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Suns Dumping Decent Players in Favor of Full On Tank Mode

Jeff Hornacek does not have an enviable or fun job.

The former Utah Jazz guard took over as Phoenix Suns head coach at the end of last season and is now part of the one of the biggest tank for a season and pray operations we’ve ever seen. Few NBA teams are prepared to lose and hope that the lottery ball that signifies the eventual arrival of Andrew Wiggins has their logo on it the way the Suns are.

To start the summer, Phoenix traded its best three point shooter in Jared Dudley for point guard Eric Bledsoe and replacement forward Caron Butler, which doesn’t seem like that bad of a move on the surface, but when you consider that they already have an above average point guard in Goran Dragic and an ungodly long list of forwards, it didn’t really seem to make sense. But, if you look at next season as more of a tryout for the two guards for the following year where the Suns can undoubtedly improve, then it may be a worthwhile move.

The Suns roster is too big at the moment, perhaps part of the reason they talked Michael Beasley into terminating his contract for $2 million less than if he’d simply been waived this week following yet another arrest for marijuana. The Suns can fall back on the excuse that Beasley was arrested again and they let him go because they want to “build a championship culture,” but we’d all be fools if we didn’t believe that they did this to save some money on the salary cap and dump a guy who, when firing on all cylinders could help them win.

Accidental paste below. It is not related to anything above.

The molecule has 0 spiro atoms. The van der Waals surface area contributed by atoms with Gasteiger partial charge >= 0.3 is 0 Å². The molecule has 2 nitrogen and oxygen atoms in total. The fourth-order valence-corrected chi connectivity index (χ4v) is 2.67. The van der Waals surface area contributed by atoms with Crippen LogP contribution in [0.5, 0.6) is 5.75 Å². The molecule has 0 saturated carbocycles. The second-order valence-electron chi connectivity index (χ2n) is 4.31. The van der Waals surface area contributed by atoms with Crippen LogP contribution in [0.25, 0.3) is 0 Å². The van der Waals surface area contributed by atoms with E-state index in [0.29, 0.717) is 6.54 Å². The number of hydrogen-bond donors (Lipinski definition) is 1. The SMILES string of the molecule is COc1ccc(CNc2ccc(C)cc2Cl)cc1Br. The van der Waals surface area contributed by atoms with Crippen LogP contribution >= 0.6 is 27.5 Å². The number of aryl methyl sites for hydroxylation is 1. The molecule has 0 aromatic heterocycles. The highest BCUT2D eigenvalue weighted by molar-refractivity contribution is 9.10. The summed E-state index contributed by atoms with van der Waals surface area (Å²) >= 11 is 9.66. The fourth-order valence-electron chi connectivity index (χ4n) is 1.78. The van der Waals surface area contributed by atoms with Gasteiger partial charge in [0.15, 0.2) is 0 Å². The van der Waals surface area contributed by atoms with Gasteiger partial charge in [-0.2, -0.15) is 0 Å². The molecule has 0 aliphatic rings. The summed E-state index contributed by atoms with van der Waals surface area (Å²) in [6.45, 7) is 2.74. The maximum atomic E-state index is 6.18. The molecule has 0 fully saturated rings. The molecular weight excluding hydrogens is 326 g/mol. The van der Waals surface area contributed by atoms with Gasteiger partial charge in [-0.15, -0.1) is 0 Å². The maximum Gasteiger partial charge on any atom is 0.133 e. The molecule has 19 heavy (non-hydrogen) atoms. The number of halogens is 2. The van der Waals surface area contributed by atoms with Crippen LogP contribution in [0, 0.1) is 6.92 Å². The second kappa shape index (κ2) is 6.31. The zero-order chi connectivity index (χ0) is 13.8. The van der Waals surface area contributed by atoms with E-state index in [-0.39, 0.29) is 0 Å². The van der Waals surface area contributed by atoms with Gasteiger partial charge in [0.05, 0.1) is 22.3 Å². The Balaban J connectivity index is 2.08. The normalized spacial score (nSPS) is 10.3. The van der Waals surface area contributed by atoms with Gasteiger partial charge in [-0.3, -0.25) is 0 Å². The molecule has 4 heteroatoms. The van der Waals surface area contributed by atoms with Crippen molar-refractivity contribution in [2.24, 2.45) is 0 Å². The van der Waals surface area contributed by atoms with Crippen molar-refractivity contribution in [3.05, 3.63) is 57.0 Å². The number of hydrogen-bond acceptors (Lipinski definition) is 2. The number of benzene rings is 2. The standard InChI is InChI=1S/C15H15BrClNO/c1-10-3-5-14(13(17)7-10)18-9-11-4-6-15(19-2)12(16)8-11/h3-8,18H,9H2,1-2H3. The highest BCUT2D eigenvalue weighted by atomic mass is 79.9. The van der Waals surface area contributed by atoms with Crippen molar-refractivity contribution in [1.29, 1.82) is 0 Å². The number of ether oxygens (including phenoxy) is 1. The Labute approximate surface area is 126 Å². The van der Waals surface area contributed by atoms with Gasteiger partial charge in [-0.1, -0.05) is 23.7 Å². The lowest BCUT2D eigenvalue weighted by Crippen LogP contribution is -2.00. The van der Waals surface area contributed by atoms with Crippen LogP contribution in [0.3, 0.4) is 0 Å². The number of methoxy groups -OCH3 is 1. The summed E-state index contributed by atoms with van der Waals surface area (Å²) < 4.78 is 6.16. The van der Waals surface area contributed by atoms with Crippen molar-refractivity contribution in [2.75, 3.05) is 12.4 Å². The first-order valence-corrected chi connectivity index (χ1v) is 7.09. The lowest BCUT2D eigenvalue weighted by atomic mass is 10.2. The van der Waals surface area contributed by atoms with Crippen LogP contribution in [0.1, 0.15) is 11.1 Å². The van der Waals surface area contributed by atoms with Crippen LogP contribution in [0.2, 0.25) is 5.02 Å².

Beasley is a decent scorer and could win them some games when paired with a guard who can get him the ball in the right places, but if you’re Phoenix and your plan is to tank this season and think long term, it’s definitely best to get him out of town. General Manager Ryan McDonough probably could have moved Beasley before the arrest, but once it happened his best option was to find a way for the club to part ways with him and that’s what they did.

Add to that the most recent trade, sending recently acquired Butler back to his home state of Wisconsin to acquire yet another point guard in Ish Smith and yet another center in Vyacheslav Kravtsov to join first round draft pick Alex Len, Miles Plumlee and Marcin Gortat, and what you have is a crowded Suns roster that costs $52 million, right around the league’s pay floor.

Next season, the team has options on several guys, while a number of contracts expire after this year. With only $29 million committed to next season, Phoenix can simply take their pick of the litter from this year’s squad, add their first round draft pick from next summer’s draft and use a trade chip like Dragic or Bledsoe (whichever one they don’t want) to acquire something else.

Truth told, considering the fact that team has a plethora of point guards and centers, two positions much of the league is constantly trying to fill, the Suns probably aren’t done dealing. They can acquire more draft picks or money, but odds are they don’t really need or want another body in town unless it’s really worth their while. Their best trade chips probably won’t be used until next summer, so Hornacek is left sifting through this crap heap of a lineup to find a few gems, lose around 60 games and pray. It’s going to be a long year in the dessert, but don’t worry Suns fans, in theory brighter days are ahead.


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